The two sides’ leaders in the Cyprus stand-off have been talking intensively. A final settlement has not come out of it but it beat the alternative, such as the conflicts of the past.
Turkish Cypriot political analyst Niyazi Kizilyürek, a professor at the University of Cyprus, said: “The two leaders have met more than 70 times in the last one and half year and have made progress in some important areas but there are still big differences.”
Demetris Christofias and Mehmet Ali Talat said in a joint statement recently: “We are convinced that with perseverence we shall achieve a comprehensive settlement.”
They are said to have got about halfway through a shortlist of priority subjects which need to be discussed.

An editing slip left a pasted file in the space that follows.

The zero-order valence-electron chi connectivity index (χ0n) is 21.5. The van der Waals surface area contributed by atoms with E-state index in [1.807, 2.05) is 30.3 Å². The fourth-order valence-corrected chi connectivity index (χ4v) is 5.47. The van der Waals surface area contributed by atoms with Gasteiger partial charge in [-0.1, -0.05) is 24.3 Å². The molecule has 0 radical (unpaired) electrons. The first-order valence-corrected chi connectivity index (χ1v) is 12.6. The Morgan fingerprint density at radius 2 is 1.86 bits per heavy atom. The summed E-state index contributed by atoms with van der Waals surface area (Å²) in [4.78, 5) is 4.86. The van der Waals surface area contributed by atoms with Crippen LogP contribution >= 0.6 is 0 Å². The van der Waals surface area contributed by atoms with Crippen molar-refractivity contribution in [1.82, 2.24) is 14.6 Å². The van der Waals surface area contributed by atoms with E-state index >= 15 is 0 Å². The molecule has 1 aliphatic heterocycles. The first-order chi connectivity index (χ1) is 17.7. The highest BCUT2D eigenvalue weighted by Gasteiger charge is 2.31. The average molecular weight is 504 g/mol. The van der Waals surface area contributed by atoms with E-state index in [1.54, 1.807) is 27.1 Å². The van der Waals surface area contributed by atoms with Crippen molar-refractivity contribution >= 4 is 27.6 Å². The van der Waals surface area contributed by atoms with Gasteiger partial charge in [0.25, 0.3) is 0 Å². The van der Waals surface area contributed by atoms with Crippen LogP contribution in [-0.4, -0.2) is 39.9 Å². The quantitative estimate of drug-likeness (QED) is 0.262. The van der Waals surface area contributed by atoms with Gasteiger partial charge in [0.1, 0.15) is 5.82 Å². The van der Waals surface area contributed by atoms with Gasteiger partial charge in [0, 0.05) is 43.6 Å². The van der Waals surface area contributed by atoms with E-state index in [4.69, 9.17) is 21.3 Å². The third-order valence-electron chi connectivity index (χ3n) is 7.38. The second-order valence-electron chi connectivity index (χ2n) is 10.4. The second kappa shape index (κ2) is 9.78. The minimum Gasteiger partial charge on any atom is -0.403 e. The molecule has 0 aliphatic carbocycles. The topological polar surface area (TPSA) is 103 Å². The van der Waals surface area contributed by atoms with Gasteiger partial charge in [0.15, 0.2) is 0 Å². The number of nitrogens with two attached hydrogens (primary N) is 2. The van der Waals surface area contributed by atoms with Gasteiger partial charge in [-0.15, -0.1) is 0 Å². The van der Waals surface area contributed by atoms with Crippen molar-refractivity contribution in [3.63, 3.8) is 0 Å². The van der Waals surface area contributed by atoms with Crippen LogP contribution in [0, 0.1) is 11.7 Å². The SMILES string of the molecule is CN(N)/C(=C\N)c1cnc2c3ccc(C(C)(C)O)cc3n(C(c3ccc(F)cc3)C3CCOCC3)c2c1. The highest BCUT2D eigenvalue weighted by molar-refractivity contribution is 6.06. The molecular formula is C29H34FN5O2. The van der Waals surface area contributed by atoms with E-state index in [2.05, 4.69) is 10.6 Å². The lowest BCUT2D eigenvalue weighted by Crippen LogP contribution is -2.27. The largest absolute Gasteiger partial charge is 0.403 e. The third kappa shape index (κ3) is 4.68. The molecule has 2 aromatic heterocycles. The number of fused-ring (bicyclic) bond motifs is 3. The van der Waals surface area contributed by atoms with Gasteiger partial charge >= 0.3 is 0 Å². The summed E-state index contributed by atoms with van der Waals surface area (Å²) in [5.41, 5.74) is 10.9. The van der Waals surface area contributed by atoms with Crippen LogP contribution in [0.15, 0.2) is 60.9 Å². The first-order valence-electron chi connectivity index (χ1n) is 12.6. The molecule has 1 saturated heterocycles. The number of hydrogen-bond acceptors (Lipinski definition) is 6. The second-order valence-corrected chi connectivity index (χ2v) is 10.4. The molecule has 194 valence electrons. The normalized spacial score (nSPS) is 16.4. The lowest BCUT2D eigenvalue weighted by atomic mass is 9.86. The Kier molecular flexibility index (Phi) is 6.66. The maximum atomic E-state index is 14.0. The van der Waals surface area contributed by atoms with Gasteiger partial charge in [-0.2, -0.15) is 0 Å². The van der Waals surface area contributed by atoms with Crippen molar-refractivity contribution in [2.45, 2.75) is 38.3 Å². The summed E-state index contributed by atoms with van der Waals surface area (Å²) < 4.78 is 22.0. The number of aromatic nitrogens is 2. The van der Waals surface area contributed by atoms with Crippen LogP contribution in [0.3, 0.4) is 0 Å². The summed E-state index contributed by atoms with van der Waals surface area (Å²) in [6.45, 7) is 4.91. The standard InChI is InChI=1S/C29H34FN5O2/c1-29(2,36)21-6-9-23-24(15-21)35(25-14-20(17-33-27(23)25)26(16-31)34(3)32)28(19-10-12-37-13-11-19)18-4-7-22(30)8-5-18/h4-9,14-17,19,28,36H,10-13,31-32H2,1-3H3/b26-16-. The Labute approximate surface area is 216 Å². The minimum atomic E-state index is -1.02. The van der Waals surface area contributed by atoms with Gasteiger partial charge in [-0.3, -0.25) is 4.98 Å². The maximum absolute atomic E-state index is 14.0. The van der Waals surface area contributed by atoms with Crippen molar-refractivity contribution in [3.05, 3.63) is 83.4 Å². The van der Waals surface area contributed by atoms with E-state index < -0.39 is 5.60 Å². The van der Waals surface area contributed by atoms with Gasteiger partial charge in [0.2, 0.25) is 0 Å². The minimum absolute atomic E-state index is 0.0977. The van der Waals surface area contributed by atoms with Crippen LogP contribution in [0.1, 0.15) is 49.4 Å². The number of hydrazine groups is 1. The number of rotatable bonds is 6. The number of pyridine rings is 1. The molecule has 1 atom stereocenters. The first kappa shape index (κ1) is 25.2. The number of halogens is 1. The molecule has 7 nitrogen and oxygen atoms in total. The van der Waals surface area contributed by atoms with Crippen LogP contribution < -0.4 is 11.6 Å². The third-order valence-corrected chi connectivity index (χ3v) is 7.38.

Kizilyürek explained: “We have two different concepts: The Greek Cypriot side is actually keen on a centrally strong federal government whereas the Turkish Cypriot side is negotiating for a loose federal state. And these two different approaches to negotiations it make a quick success difficult.”
Complex property disputes and territorial adjustments affect thousands of people who were uprooted in the 1970s, and thousands of soldiers from Turkey remain in the north.
The island’s division dates from a Turkish invasion in 1974, which was a response to the disintegration of a power-sharing arrangement. Eleven years of intercommunal violence had culminated in a Greek-inspired coup. International pressure brought a cease-fire and United Nations peacekeepers.
Today, the population is 80 per cent majority Greek Cypriot and 20 per cent minority Turkish Cypriot. In mythology, Cyprus is well known as the island of Aphrodite, the goddess of love, but in spite of more than 40 years’ of on-and-off trying to mend fences, the thorns remain.